Saturday, September 29, 2012

Creating the Chemistry Course of My Dreams

Popping popcorn for the first lab.
Everyone knows that a good experiment only has one variable that changes at a time.  How can you possibly know how a change has affected the system if you make more than one variation?  Well... this year, my Honors Chemistry curriculum is definitely not a controlled experiment because I have made three big changes to my teaching this year. 

Using Bunsen burners the first week of class!
The first big change was the decision not to use a text book.  Don, my co-teacher for the Honors course, and I came to the realization that our text book choices over the past several years were not meeting our needs.  And, more importantly, the book felt like a ball and chain dragging us down paths that we didn't want to go.  I felt a certain obligation to make the book part of the class because I asked my students to shell out their own money to buy it (and science text books are not cheap).  Even with our last choice of an on-line/electronic book, I felt frustrated by the resource rather than supported by it.  So we took the leap of faith and decided to scrap the book all together.  So far I haven't missed it at all.  I have plenty of on-line resources that I use along with my own stuff that I give the kids electronically.

Lab is the heart of my new course.
The absence of the book opened the door for us to create the "Chemistry Course of My Dreams".  Don and I spent time over the summer crafting a chemistry course that would fit the needs of our Honors students, draw on the things we liked from previous years, and incorporate some new ideas that we have wanted to try but couldn't figure out how to fit in with the book.  The back-bone of our course, and the starting point for our design, is the lab program.  We decided to create a progression of labs that would lead the students towards an understanding of the composition of matter.  The content needed to support the labs would fill in the "meat" on the bones of our course.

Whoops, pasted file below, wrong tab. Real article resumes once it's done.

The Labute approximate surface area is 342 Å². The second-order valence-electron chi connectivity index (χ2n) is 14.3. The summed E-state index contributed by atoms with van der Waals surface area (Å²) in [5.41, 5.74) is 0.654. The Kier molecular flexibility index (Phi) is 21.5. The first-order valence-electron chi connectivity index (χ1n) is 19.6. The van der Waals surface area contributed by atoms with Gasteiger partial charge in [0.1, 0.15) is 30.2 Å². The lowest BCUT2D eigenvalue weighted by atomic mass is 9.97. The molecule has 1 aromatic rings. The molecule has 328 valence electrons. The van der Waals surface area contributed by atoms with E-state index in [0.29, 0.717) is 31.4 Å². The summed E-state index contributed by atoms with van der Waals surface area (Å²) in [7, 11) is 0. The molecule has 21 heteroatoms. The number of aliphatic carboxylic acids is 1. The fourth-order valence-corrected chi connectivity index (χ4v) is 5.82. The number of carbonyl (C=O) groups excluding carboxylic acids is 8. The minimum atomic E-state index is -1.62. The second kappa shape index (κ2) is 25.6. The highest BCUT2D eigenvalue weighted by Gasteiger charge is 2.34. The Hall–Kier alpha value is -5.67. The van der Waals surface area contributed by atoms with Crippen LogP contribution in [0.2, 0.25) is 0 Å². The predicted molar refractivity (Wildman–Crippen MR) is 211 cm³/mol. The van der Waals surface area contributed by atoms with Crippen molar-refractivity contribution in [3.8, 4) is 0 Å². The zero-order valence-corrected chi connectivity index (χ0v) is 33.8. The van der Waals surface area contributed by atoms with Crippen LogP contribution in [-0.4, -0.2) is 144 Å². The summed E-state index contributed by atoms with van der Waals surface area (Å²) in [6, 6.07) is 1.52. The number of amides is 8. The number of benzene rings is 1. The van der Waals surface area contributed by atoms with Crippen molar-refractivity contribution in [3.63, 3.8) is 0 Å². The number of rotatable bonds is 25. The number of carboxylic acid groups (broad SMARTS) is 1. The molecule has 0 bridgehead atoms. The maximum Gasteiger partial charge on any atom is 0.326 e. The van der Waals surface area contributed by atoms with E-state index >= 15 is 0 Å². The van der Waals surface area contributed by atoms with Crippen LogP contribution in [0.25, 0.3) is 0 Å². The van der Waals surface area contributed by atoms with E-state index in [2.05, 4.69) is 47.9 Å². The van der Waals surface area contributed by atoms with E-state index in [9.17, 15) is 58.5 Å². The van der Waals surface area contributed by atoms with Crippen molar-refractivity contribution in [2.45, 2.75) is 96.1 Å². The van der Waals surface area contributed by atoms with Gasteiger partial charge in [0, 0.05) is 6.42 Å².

They are so happy to have un-burnt popcorn!
The next big leap of faith was the decision to use the flipped classroom model to teach the class.  When I found the flipped classroom idea, it all fell into place for me.  It was a natural progression for me because we can use the video resources to teach the content that the students will apply in the lab work.  I feel that the flipped classroom is a perfect blend of lab experiences and content that is delivered when it is needed. 

So here I am, three weeks into the new school year.  I am very happy with the changes we have made to the Honors Chemistry Curriculum.  I'm so relieved not to have the pressure of covering chapters in the book.  That first decision we made to get rid of the book has opened up a whole new set of possibilities for my students.
Chemistry teacher selfy.  Way cool for me, not so much for Jack!

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